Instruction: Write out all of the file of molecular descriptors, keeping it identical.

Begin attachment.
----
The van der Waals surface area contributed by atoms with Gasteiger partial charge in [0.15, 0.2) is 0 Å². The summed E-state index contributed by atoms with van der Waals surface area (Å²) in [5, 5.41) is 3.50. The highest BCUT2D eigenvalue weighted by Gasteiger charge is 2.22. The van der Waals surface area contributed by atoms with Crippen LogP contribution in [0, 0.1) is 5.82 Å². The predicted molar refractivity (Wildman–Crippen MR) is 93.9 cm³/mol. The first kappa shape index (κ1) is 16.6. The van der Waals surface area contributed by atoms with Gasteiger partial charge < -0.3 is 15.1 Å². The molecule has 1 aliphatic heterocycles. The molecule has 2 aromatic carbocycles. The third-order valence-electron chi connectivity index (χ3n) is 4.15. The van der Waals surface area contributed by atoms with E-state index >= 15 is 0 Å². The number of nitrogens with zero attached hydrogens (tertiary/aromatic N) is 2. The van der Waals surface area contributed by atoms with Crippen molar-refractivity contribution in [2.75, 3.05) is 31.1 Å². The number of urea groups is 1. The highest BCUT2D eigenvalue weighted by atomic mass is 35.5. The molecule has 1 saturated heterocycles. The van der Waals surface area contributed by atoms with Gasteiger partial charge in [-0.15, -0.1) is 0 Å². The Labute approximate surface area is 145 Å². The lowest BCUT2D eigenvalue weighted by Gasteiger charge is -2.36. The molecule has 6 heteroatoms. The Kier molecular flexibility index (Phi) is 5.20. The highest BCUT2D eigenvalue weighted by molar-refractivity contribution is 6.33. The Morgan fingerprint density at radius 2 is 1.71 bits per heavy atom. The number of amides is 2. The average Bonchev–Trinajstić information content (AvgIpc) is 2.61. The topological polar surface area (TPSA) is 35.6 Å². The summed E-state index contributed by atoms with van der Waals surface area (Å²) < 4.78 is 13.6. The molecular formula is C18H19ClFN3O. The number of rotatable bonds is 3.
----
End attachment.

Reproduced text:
The van der Waals surface area contributed by atoms with Gasteiger partial charge in [0.15, 0.2) is 0 Å². The summed E-state index contributed by atoms with van der Waals surface area (Å²) in [5, 5.41) is 3.50. The highest BCUT2D eigenvalue weighted by Gasteiger charge is 2.22. The van der Waals surface area contributed by atoms with Crippen LogP contribution in [0, 0.1) is 5.82 Å². The predicted molar refractivity (Wildman–Crippen MR) is 93.9 cm³/mol. The first kappa shape index (κ1) is 16.6. The van der Waals surface area contributed by atoms with Gasteiger partial charge < -0.3 is 15.1 Å². The molecule has 1 aliphatic heterocycles. The molecule has 2 aromatic carbocycles. The third-order valence-electron chi connectivity index (χ3n) is 4.15. The van der Waals surface area contributed by atoms with E-state index >= 15 is 0 Å². The number of nitrogens with zero attached hydrogens (tertiary/aromatic N) is 2. The van der Waals surface area contributed by atoms with Crippen molar-refractivity contribution in [2.75, 3.05) is 31.1 Å². The number of urea groups is 1. The highest BCUT2D eigenvalue weighted by atomic mass is 35.5. The molecule has 1 saturated heterocycles. The van der Waals surface area contributed by atoms with Gasteiger partial charge in [-0.15, -0.1) is 0 Å². The Labute approximate surface area is 145 Å². The lowest BCUT2D eigenvalue weighted by Gasteiger charge is -2.36. The molecule has 6 heteroatoms. The Kier molecular flexibility index (Phi) is 5.20. The highest BCUT2D eigenvalue weighted by molar-refractivity contribution is 6.33. The Morgan fingerprint density at radius 2 is 1.71 bits per heavy atom. The number of amides is 2. The average Bonchev–Trinajstić information content (AvgIpc) is 2.61. The topological polar surface area (TPSA) is 35.6 Å². The summed E-state index contributed by atoms with van der Waals surface area (Å²) < 4.78 is 13.6. The molecular formula is C18H19ClFN3O. The number of rotatable bonds is 3.